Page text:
“Are you sitting comfortably? Then I’ll begin!”
How many of us remember this litany – the opening line from a long-running BBC radio program for children – from our younger years? It’s still said today as we introduce young people to the power of stories.
Whether you love books or films, fact or fiction, television or radio, you will know how captivated we can be by a good story.
And because stories are everywhere we can easily lose sight of the power that they have over us and the influence that they can bring to bear on people, communities and nations.
The most powerful stories are those that contain characters with whom we can easily identify.
To see ourselves as the victim (or even the villain!), the one struggling against the odds, the one who falls in love or who suffers unbearable loss – these are the stories into which we are drawn and in a very real sense we become part of that story.
As Christians, the story we are most familiar with is that which is recounted in the Bible. From Genesis through Revelation, there is a narrative, a flow of events that take us on a journey. From creation to fall, and fall to redemption, well – you can almost hear the producer cry “Action!”
This is the story that invites our participation. In fact, all stories invite participation. That’s how they work.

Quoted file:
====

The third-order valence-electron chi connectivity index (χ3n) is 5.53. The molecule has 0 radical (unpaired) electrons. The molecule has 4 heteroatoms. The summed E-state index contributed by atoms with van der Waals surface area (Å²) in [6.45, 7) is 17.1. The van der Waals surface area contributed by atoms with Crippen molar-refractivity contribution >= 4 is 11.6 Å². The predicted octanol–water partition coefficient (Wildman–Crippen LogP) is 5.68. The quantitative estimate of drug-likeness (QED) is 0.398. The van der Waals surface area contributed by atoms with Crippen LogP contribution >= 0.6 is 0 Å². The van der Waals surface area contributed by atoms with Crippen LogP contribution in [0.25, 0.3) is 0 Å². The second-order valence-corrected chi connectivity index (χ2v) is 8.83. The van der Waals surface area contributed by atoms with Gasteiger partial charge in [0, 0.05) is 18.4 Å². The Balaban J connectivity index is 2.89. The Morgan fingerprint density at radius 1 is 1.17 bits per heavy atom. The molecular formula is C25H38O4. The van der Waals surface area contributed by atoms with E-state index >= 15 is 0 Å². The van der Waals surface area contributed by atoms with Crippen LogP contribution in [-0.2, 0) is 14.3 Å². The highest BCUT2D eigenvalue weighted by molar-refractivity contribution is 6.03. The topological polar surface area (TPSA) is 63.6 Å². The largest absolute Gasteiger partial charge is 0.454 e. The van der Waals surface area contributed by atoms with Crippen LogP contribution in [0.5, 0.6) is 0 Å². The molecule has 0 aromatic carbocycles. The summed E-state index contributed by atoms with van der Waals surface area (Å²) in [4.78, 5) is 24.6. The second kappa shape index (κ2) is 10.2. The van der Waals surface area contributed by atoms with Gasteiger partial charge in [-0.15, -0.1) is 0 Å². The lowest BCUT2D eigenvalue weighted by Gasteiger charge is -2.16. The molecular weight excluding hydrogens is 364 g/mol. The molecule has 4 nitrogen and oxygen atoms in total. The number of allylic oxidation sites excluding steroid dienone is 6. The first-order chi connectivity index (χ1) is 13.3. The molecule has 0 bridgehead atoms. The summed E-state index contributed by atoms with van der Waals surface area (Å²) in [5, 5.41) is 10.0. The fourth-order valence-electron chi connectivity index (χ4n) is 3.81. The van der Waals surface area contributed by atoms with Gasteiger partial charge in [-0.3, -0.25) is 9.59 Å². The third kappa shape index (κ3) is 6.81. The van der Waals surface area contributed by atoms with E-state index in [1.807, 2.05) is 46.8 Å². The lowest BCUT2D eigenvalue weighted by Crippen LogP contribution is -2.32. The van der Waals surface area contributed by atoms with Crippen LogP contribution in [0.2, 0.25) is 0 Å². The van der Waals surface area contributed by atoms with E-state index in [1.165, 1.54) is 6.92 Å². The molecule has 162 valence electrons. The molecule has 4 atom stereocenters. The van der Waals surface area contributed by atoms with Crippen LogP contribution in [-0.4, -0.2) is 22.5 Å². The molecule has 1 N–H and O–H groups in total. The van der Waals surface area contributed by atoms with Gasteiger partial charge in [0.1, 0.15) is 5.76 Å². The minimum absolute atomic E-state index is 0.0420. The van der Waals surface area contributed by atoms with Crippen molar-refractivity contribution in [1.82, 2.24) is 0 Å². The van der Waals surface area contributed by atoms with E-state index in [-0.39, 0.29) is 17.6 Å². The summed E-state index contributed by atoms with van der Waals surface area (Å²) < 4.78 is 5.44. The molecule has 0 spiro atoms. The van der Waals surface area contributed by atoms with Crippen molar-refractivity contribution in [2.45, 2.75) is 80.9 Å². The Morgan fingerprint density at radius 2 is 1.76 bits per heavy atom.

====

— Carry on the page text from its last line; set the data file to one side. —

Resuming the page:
Why else do you stay awake at night to get to the last page of a novel? The events never even happened, so why do we well up in tears or gape open-mouthed at a turn of events we didn’t anticipate? That’s the power of the story.
And that brings me to the Quran. Unlike the Judeo-Christian Scriptures, the Quran doesn’t follow a narrative style.
It isn’t story in the way that the Bible patently is. It doesn’t have a beginning, middle and an end. It neither has an overarching meta-narrative nor within it a series of accessible mini-narratives.
Further, the Quran is nonlinear. For example, the first verses revealed to the Muhammad are not at the beginning of the Quran but in Surah 96:1-5. The final revelation comes not at the end but in Surah 5:3.
I believe the significance of this is enormous, and it’s getting greater before our very eyes.
If stories draw us in, then the absence of story demands an alternative dynamic of engagement. The question is: What is that alternative?
Let’s go back to the Bible again and consider the story of the prodigal son. It requires just 22 verses of Scripture in Luke 15. Translate it into any number of languages or dialects. Go for a literal translation, a dynamic equivalent or a paraphrase.
As long as you’re not too cavalier with the translation, it won’t matter. The story retains its ancient power – the power to shock, to challenge, to grieve and to move people to feel saddened, appalled, angry or resentful.
But it also has the power to move, to uplift, to restore and to impart emotions of forgiveness, joy, restoration and agape love.
Don’t worry about the words. It’s the narrative that carries the impact.
The Quran, on the other hand, because of its style and structure, demands an alternative means of engagement. There isn’t a narrative to draw us in, lift us up and cast us down.